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Walking in the woods

Lyme disease ‘keeps moving and carries on’

Texas A&M research looks to shed light on the Lyme disease pathogen, Borrelia burgdorferi, and the ticks that carry it

Lyme disease, the leading vector-borne infection in the United States, affects thousands of Americans every year, especially those in the Northeast and upper Midwest.

This disease was first recognized in Lyme, Connecticut, in the 1970s, when a high incidence of juvenile arthritis was observed. In 2013, the Centers for Disease Control and Prevention (CDC) estimated approximately 300,000 new cases in the United States. Deer ticks spread the infection-causing pathogen, Borrelia burgdorferi, between humans and small rodents, like mice, and birds, both of which can serve as a reservoir. In other words, the disease naturally occurs in the environment in these smaller animals, but cannot survive in soil or water. Deer ticks, also known as Ixodes scapularis, are much smaller than other commonly observed ticks, thus making it difficult to see when they are biting.

Borrelia burgdorferi is a unique type of bacteria called a spirochete. “They’re stealth pathogens and able to avoid the immune system,” said Jenny Hyde, PhD, assistant professor in the Department of Microbial Pathogenesis and Immunology at the Texas A&M College of Medicine, whose research focus is Lyme disease. “Borrelia burgdorferi causes a multi-stage disease beginning at the initial site of the tick bite developing a localized infection before traveling to other tissues in the body to develop an inflammatory disease.”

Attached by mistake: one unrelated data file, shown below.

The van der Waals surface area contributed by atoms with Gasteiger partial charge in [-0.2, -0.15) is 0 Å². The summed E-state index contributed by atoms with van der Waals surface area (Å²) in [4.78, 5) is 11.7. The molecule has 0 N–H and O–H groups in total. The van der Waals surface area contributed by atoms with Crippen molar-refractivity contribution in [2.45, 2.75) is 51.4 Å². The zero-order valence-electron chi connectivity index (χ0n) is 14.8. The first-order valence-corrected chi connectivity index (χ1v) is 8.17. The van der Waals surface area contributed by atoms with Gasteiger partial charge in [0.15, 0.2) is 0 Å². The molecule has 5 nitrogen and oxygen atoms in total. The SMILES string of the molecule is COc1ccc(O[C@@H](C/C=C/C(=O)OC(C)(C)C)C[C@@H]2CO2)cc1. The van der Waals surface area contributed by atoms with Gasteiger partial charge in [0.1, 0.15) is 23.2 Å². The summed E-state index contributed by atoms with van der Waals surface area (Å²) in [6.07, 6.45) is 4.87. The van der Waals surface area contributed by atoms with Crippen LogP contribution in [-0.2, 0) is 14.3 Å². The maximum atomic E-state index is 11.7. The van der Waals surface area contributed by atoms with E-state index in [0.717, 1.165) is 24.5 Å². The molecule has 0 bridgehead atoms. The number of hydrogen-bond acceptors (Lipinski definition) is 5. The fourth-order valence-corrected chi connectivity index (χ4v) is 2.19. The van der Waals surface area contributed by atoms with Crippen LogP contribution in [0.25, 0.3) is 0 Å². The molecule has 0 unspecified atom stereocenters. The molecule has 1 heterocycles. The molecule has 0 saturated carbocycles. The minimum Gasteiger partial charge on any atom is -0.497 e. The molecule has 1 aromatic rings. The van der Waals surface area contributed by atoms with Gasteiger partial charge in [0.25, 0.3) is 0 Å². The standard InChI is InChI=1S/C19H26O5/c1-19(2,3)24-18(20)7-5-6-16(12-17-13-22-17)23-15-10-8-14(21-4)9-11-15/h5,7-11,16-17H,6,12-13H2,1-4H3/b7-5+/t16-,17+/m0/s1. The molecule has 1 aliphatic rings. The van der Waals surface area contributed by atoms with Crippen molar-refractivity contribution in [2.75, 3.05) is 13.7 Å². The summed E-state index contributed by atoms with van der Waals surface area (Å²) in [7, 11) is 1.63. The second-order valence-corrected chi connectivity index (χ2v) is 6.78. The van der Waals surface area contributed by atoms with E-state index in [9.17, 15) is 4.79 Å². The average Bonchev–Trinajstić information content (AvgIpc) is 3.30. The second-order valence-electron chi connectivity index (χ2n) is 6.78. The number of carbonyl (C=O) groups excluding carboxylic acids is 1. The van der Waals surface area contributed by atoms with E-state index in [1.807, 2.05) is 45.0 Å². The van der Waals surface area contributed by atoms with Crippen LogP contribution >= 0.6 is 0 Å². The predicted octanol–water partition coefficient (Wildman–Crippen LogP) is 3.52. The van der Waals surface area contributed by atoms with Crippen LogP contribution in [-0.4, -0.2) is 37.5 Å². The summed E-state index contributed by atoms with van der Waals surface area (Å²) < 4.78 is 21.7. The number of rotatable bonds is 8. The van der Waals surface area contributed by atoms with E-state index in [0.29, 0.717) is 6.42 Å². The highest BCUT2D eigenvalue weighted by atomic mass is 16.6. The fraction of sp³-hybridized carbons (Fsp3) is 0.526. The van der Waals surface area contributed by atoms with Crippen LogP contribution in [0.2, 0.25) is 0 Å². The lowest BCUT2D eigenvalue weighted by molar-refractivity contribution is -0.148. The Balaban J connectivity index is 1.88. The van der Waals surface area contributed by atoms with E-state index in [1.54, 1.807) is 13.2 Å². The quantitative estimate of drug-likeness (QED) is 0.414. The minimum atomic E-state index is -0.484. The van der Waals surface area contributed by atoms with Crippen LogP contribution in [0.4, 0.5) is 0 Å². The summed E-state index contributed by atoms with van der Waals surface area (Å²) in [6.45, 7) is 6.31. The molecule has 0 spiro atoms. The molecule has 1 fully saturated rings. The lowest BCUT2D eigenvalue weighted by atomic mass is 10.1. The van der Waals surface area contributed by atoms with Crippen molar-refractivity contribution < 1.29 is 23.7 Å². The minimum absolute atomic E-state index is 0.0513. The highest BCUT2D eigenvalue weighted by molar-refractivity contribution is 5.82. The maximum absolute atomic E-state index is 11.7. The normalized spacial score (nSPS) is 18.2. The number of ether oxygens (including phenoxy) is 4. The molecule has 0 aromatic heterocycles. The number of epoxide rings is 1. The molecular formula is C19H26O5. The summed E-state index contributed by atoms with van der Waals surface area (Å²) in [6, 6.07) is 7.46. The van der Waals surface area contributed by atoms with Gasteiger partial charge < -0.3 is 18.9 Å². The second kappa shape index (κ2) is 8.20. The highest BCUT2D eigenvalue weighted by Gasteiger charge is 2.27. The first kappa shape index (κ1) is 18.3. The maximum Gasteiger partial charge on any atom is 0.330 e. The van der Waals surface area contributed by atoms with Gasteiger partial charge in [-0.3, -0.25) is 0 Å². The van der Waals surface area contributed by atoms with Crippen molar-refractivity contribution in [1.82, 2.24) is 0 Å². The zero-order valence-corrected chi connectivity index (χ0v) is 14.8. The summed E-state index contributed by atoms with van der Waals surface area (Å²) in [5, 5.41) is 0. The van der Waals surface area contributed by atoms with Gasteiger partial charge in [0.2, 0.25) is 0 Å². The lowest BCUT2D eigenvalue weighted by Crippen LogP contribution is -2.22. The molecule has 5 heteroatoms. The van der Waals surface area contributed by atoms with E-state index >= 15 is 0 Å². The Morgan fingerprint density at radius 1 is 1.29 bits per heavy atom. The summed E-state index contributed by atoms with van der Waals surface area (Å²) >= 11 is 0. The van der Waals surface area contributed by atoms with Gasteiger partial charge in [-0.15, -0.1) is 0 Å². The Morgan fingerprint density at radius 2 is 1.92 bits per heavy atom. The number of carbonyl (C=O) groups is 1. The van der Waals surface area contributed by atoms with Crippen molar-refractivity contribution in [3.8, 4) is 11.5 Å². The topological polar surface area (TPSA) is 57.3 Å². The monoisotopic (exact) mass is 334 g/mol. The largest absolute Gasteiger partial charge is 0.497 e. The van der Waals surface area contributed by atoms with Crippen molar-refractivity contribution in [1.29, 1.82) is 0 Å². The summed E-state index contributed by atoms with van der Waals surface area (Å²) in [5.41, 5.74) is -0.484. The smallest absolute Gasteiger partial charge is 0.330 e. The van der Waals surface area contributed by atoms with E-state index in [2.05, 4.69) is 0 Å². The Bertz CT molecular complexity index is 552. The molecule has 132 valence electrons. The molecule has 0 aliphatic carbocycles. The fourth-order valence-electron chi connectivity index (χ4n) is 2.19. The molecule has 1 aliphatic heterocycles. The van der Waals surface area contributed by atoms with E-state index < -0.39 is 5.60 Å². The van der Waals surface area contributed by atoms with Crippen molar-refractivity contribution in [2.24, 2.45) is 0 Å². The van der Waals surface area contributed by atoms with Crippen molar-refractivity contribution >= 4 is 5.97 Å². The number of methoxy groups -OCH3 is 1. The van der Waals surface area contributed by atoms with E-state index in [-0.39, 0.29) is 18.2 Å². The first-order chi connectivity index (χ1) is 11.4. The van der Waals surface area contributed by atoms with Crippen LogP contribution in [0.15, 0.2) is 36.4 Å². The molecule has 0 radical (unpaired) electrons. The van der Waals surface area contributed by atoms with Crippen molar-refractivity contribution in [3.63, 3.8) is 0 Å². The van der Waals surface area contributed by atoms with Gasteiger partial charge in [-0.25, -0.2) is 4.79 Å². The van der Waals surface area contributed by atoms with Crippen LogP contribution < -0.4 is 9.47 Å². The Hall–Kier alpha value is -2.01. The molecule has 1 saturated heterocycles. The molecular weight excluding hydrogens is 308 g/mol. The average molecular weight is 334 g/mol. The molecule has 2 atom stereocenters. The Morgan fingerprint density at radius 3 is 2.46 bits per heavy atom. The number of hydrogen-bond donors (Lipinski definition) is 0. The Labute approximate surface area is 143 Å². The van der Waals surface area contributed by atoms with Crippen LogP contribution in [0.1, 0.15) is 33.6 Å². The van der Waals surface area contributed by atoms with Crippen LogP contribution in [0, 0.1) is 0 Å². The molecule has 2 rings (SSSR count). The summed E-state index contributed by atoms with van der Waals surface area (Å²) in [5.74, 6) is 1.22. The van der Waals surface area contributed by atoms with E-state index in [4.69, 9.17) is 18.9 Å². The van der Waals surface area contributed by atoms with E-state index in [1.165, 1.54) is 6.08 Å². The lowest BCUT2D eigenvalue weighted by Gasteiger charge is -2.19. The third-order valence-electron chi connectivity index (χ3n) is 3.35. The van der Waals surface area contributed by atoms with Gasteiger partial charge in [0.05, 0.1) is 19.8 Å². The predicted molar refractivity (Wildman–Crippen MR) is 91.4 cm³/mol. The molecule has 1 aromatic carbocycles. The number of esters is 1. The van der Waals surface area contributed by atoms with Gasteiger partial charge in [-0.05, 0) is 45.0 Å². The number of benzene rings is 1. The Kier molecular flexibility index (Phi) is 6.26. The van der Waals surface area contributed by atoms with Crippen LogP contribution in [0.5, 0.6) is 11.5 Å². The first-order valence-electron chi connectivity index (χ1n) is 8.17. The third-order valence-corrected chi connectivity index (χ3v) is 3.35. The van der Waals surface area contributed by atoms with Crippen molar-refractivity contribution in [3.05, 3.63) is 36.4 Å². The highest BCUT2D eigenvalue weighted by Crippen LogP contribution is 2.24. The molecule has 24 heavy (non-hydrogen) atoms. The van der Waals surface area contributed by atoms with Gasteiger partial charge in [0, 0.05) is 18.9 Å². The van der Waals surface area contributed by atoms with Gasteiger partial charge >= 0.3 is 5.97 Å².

The initial symptoms of Lyme disease are similar to the flu, with people experiencing fever, chills, fatigue, headache and general aches. Approximately 70 to 80 percent of cases develop a painless bullseye rash, which is called an erythema migrans, at the location of the tick bite and represents a distinctive feature of early Borrelia burgdorferi infection. Because the symptoms are so general, infected individuals may not seek medical care immediately. Lyme disease is readily treatable with antibiotics if they are administered shortly after initial infection. If left untreated, about half of infected individuals will go on to develop a disseminated infection—the second stage of disease—weeks or months later.